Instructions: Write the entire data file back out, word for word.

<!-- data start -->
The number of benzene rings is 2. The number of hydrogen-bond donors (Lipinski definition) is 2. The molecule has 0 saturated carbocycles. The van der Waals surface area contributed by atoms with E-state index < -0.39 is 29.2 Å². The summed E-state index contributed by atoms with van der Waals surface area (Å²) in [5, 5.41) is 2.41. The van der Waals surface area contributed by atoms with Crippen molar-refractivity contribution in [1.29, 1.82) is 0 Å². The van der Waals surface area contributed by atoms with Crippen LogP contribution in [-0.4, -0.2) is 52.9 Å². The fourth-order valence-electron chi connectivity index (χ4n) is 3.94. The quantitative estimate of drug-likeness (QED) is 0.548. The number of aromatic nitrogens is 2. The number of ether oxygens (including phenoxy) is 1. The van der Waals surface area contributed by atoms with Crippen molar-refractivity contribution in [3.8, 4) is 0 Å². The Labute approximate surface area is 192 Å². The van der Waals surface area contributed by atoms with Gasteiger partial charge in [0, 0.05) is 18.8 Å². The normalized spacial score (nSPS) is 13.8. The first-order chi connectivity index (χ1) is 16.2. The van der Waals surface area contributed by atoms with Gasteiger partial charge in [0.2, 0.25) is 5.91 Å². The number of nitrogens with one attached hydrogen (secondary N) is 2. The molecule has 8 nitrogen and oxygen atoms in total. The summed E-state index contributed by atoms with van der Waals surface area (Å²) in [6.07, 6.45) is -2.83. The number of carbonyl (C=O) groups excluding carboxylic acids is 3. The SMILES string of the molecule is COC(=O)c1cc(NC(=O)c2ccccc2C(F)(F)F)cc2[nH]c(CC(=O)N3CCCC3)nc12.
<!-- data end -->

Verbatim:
The number of benzene rings is 2. The number of hydrogen-bond donors (Lipinski definition) is 2. The molecule has 0 saturated carbocycles. The van der Waals surface area contributed by atoms with E-state index < -0.39 is 29.2 Å². The summed E-state index contributed by atoms with van der Waals surface area (Å²) in [5, 5.41) is 2.41. The van der Waals surface area contributed by atoms with Crippen molar-refractivity contribution in [1.29, 1.82) is 0 Å². The van der Waals surface area contributed by atoms with Crippen LogP contribution in [-0.4, -0.2) is 52.9 Å². The fourth-order valence-electron chi connectivity index (χ4n) is 3.94. The quantitative estimate of drug-likeness (QED) is 0.548. The number of aromatic nitrogens is 2. The number of ether oxygens (including phenoxy) is 1. The van der Waals surface area contributed by atoms with Crippen molar-refractivity contribution in [3.8, 4) is 0 Å². The Labute approximate surface area is 192 Å². The van der Waals surface area contributed by atoms with Gasteiger partial charge in [0, 0.05) is 18.8 Å². The normalized spacial score (nSPS) is 13.8. The first-order chi connectivity index (χ1) is 16.2. The van der Waals surface area contributed by atoms with Gasteiger partial charge in [0.2, 0.25) is 5.91 Å². The number of nitrogens with one attached hydrogen (secondary N) is 2. The molecule has 8 nitrogen and oxygen atoms in total. The summed E-state index contributed by atoms with van der Waals surface area (Å²) in [6.07, 6.45) is -2.83. The number of carbonyl (C=O) groups excluding carboxylic acids is 3. The SMILES string of the molecule is COC(=O)c1cc(NC(=O)c2ccccc2C(F)(F)F)cc2[nH]c(CC(=O)N3CCCC3)nc12.